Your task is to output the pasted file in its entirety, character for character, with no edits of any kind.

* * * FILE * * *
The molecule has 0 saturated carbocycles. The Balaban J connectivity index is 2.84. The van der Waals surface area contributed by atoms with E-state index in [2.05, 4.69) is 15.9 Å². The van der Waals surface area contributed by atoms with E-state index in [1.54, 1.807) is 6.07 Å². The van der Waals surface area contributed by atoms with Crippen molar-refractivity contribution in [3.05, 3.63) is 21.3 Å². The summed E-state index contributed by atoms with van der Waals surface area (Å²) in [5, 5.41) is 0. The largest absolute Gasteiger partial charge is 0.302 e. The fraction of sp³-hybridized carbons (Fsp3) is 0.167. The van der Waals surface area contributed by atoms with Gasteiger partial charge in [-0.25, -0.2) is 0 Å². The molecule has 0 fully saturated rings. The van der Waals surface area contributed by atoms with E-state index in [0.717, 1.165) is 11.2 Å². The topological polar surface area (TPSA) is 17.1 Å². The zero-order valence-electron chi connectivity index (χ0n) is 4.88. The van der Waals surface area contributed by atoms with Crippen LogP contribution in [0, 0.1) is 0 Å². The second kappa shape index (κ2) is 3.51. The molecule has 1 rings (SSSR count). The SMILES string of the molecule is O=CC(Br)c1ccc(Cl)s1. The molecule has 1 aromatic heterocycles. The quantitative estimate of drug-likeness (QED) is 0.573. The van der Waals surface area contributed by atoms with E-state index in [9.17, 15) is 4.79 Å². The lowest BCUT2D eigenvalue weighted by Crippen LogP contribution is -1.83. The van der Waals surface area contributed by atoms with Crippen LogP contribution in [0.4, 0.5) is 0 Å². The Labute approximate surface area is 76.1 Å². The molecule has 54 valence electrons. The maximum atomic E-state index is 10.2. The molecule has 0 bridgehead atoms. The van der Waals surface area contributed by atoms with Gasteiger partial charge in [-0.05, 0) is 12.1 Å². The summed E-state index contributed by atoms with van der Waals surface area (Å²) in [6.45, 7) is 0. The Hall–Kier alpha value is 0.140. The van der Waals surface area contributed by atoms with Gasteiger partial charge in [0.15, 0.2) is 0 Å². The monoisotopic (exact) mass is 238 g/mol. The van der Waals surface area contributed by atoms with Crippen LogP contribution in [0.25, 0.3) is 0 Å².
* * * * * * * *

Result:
The molecule has 0 saturated carbocycles. The Balaban J connectivity index is 2.84. The van der Waals surface area contributed by atoms with E-state index in [2.05, 4.69) is 15.9 Å². The van der Waals surface area contributed by atoms with E-state index in [1.54, 1.807) is 6.07 Å². The van der Waals surface area contributed by atoms with Crippen molar-refractivity contribution in [3.05, 3.63) is 21.3 Å². The summed E-state index contributed by atoms with van der Waals surface area (Å²) in [5, 5.41) is 0. The largest absolute Gasteiger partial charge is 0.302 e. The fraction of sp³-hybridized carbons (Fsp3) is 0.167. The van der Waals surface area contributed by atoms with Gasteiger partial charge in [-0.25, -0.2) is 0 Å². The molecule has 0 fully saturated rings. The van der Waals surface area contributed by atoms with E-state index in [0.717, 1.165) is 11.2 Å². The topological polar surface area (TPSA) is 17.1 Å². The zero-order valence-electron chi connectivity index (χ0n) is 4.88. The van der Waals surface area contributed by atoms with Crippen LogP contribution in [0, 0.1) is 0 Å². The second kappa shape index (κ2) is 3.51. The molecule has 1 rings (SSSR count). The SMILES string of the molecule is O=CC(Br)c1ccc(Cl)s1. The molecule has 1 aromatic heterocycles. The quantitative estimate of drug-likeness (QED) is 0.573. The van der Waals surface area contributed by atoms with E-state index in [9.17, 15) is 4.79 Å². The lowest BCUT2D eigenvalue weighted by Crippen LogP contribution is -1.83. The van der Waals surface area contributed by atoms with Crippen LogP contribution in [0.4, 0.5) is 0 Å². The Labute approximate surface area is 76.1 Å². The molecule has 54 valence electrons. The maximum atomic E-state index is 10.2. The molecule has 0 bridgehead atoms. The van der Waals surface area contributed by atoms with Gasteiger partial charge in [-0.05, 0) is 12.1 Å². The summed E-state index contributed by atoms with van der Waals surface area (Å²) in [6.45, 7) is 0. The Hall–Kier alpha value is 0.140. The van der Waals surface area contributed by atoms with Gasteiger partial charge in [0.15, 0.2) is 0 Å². The monoisotopic (exact) mass is 238 g/mol. The van der Waals surface area contributed by atoms with Crippen LogP contribution in [0.25, 0.3) is 0 Å².